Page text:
According to data from the city, African Americans compose 30 percent of the population, but make up 52 percent of the city's COVID-19 cases. African Americans also make up 72 percent of the city's deaths from COVID-19.
"This is a call to action moment for all of us," Mayor Lightfoot said. "When we talk about equity and inclusion, they are not just nice notions. They are an imperative that we must embrace as a city."
"The death rate right now in the cases that have been reported for non-Latinx deaths in Chicago is seven times the death rate as its for white non-Latinx," said Dr. Allison Arwady, director of the Chicago Department of Public Health.
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Reverend Marshall Hatch reflected on the impact of the coronavirus on his own family and his church family in just the last week.
"Well, we had actually four deaths last week and one of them was my sister, passed on Saturday, my eldest sister," he said.
Rhoda Jean Hatch, the family matriarch, was 73 and had asthma. She had been a longtime organist in her father and brother's churches.
"Seventy-two percent of our deaths here in Chicago residents have been in black Chicagoans, though, again, black Chicagoans just make up 30 percent of the city's population," Dr. Arwady said.
Mayor Lightfoot revealed details for how the city plans to address the inequality and assist vulnerable populations. The city has issued an order demanding healthcare providers give the city demographics data on all coronavirus patients.
"Our challenge right now is to immediately address this issue," Lightfoot said. "We can and we will coordinate a rapid, community-based and community-driven response to what we are seeing."
The mayor also announced the formation of a racial equality rapid response team of public health experts and community activists in partnership with West Side United. The team will be a hyperlocal effort to connect vulnerable people with services.
HIGHER INFECTION, DEATH RATE IN AFRICAN AMERICAN COMMUNITY LINKED TO SYSTEMIC ISSUES
There are many factors contributing to the high number of COVID-19 cases in the African American community. At Lawndale Christian Health Center on the West Side, nurse Tash Steverson said the phones have been ringing off the hook.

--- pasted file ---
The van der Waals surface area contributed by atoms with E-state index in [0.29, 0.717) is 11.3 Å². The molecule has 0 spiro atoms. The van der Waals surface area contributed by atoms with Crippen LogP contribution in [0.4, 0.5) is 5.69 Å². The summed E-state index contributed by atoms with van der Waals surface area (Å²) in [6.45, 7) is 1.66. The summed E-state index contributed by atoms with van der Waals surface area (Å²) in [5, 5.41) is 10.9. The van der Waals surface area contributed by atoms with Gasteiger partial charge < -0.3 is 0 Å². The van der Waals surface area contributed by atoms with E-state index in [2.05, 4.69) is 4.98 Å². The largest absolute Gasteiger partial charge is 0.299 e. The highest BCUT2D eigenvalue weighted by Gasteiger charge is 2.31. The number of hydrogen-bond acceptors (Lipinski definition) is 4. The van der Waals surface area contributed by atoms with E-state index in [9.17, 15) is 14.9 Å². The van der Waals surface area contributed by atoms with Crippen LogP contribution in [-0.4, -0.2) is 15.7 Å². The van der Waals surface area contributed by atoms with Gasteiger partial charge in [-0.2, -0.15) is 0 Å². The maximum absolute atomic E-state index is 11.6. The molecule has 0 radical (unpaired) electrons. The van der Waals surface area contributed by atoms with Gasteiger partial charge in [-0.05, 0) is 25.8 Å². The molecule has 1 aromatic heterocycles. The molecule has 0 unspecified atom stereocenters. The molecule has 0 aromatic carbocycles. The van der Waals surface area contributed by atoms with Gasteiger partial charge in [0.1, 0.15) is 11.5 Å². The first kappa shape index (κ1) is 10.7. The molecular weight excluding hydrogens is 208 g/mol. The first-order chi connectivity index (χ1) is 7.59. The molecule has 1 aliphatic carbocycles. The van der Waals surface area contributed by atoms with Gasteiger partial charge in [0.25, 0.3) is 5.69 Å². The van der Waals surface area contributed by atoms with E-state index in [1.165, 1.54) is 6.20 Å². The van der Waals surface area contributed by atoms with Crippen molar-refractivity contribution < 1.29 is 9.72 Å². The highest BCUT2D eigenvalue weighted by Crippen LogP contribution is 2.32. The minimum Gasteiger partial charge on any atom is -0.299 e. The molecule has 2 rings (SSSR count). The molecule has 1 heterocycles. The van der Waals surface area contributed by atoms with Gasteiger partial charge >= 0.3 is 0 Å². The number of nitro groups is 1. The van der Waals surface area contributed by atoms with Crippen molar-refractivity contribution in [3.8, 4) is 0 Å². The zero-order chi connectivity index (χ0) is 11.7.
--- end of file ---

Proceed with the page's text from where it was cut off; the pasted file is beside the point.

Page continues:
"A lot of people are calling because they have experienced the symptoms of this, or they know a family member and are concerned about their exposure," Steverson said.
For many, the skyrocketing death rate is not shocking given systemic complications that have been around in black communities for decades.
"If you have communities who have lack of access to health, lack of access to food, to good earning jobs, to employment, we should not be surprised," said Father Michael Pfleger.
Black residents also suffer from a higher rate of chronic conditions such as diabetes and high blood pressure, underlying health issues that appear to make the novel coronavirus more deadly.
Pastor Phil Jackson said the COVID-19 numbers should be a wake-up call for a community that he said has not taken the virus seriously enough, especially some young people who are not social distancing.
"It's as if there is an illusion that it is for white folks or older people, that was a rumor in the neighborhood," Jackson said.
Bishop Robert Skinner, Jr.'s family said the South Side pastor brushed off his symptoms as a simple cold. His sister finally convinced her brother to go to the hospital, but it proved to be too late.
To save lives, pastors on the South Side and West Sides are urging African Americans to be aggressive in their response to the pandemic: stay home, wear masks and social distance.
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After issuing a PSA telling people not to get their hair done during the stay at home order, this weekend the mayor got her hair cut.
She defended the decision, and said the stylist wore gloves and a mask.
"I'm the public face of the city, I'm on national media, and I'm out in the public eye," she said, "and I'm, you know, I take my personal hygiene very seriously and, as I said, I felt I needed to have a haircut."
"Well, like, I can't speak to the situation of the mayor's haircut but I will say that I have not had a haircut since before the stay-at-home rule was put in place," said Governor JB Pritzker. "I actually feel like I'm getting a little shaggy. I'm gonna turn into a hippie at some point here."
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The Illinois Department of Public Health also released demographic information Sunday showing the impact on African-Americans.
"We know all too well that there are general disparities in health outcomes that play along these racial lines and the same may be true for this virus," said Illinois Department of Public Health Director Dr. Ngozi Ezike. "We have worked to ensure that all of our communities can access healthcare they need as COVID-19 spreads."
Gov. Pritzker said it represents a large problem.
"So, we already started out with an unequal system of health care for people," Pritzker said. "And then it gets massively exacerbated when you bring on something like COVID-19, which clearly requires an enormous amount of health care provision. So I'm deeply concerned about this. I've seen these stats."
The governor said he's seen similar data in other states like Michigan and Louisiana.
Alderman Pat Dowell is hosting a virtual town hall to try to bring awareness to communities of color. The virtual town hall will take place at 4 p.m.
The phone number to join the meeting is 312-626-6799, the meeting ID is 469 420 712 and the password is 089318.
The Illinois Department of Public Health has created a hotline at 1-800-889-3931. More information can be found at the IDPH website and the Chicago Department of Public Health website.